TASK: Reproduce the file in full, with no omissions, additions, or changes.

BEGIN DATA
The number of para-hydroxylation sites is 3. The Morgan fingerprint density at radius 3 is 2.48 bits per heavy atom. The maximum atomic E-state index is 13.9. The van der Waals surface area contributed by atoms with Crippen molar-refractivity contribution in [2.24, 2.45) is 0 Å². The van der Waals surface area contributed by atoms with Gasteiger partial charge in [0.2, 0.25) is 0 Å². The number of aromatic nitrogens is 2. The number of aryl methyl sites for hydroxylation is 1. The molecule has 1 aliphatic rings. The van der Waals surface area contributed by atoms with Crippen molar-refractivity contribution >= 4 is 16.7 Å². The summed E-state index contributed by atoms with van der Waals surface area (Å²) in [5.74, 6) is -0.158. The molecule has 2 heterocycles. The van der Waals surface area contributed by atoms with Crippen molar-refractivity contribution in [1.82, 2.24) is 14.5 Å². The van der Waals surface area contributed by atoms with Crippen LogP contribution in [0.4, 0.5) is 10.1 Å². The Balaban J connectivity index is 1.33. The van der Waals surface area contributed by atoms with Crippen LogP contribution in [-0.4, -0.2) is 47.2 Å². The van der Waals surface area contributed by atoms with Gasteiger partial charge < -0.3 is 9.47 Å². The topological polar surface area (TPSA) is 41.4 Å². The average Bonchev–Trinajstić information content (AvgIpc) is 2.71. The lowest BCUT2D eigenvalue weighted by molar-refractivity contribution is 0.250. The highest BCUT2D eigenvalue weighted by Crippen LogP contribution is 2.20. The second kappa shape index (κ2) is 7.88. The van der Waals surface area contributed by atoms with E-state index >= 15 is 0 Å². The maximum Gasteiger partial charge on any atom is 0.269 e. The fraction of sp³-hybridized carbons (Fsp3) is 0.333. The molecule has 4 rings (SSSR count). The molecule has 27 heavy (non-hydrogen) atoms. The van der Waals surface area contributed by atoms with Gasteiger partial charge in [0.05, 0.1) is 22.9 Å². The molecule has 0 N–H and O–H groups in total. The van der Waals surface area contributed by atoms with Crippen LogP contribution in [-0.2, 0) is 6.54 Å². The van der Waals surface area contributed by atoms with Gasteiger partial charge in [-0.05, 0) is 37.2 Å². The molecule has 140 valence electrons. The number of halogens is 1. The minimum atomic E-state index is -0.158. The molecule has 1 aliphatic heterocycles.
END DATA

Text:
The number of para-hydroxylation sites is 3. The Morgan fingerprint density at radius 3 is 2.48 bits per heavy atom. The maximum atomic E-state index is 13.9. The van der Waals surface area contributed by atoms with Crippen molar-refractivity contribution in [2.24, 2.45) is 0 Å². The van der Waals surface area contributed by atoms with Gasteiger partial charge in [0.2, 0.25) is 0 Å². The number of aromatic nitrogens is 2. The number of aryl methyl sites for hydroxylation is 1. The molecule has 1 aliphatic rings. The van der Waals surface area contributed by atoms with Crippen molar-refractivity contribution >= 4 is 16.7 Å². The summed E-state index contributed by atoms with van der Waals surface area (Å²) in [5.74, 6) is -0.158. The molecule has 2 heterocycles. The van der Waals surface area contributed by atoms with Crippen molar-refractivity contribution in [1.82, 2.24) is 14.5 Å². The van der Waals surface area contributed by atoms with Crippen LogP contribution in [0.4, 0.5) is 10.1 Å². The Balaban J connectivity index is 1.33. The van der Waals surface area contributed by atoms with Crippen LogP contribution in [-0.4, -0.2) is 47.2 Å². The van der Waals surface area contributed by atoms with Gasteiger partial charge < -0.3 is 9.47 Å². The topological polar surface area (TPSA) is 41.4 Å². The average Bonchev–Trinajstić information content (AvgIpc) is 2.71. The lowest BCUT2D eigenvalue weighted by molar-refractivity contribution is 0.250. The highest BCUT2D eigenvalue weighted by Crippen LogP contribution is 2.20. The second kappa shape index (κ2) is 7.88. The van der Waals surface area contributed by atoms with E-state index >= 15 is 0 Å². The maximum Gasteiger partial charge on any atom is 0.269 e. The fraction of sp³-hybridized carbons (Fsp3) is 0.333. The molecule has 4 rings (SSSR count). The molecule has 27 heavy (non-hydrogen) atoms. The van der Waals surface area contributed by atoms with Gasteiger partial charge in [0.05, 0.1) is 22.9 Å². The molecule has 0 N–H and O–H groups in total. The van der Waals surface area contributed by atoms with Crippen LogP contribution in [-0.2, 0) is 6.54 Å². The van der Waals surface area contributed by atoms with Gasteiger partial charge in [-0.05, 0) is 37.2 Å². The molecule has 140 valence electrons. The number of halogens is 1. The minimum atomic E-state index is -0.158. The molecule has 1 aliphatic heterocycles.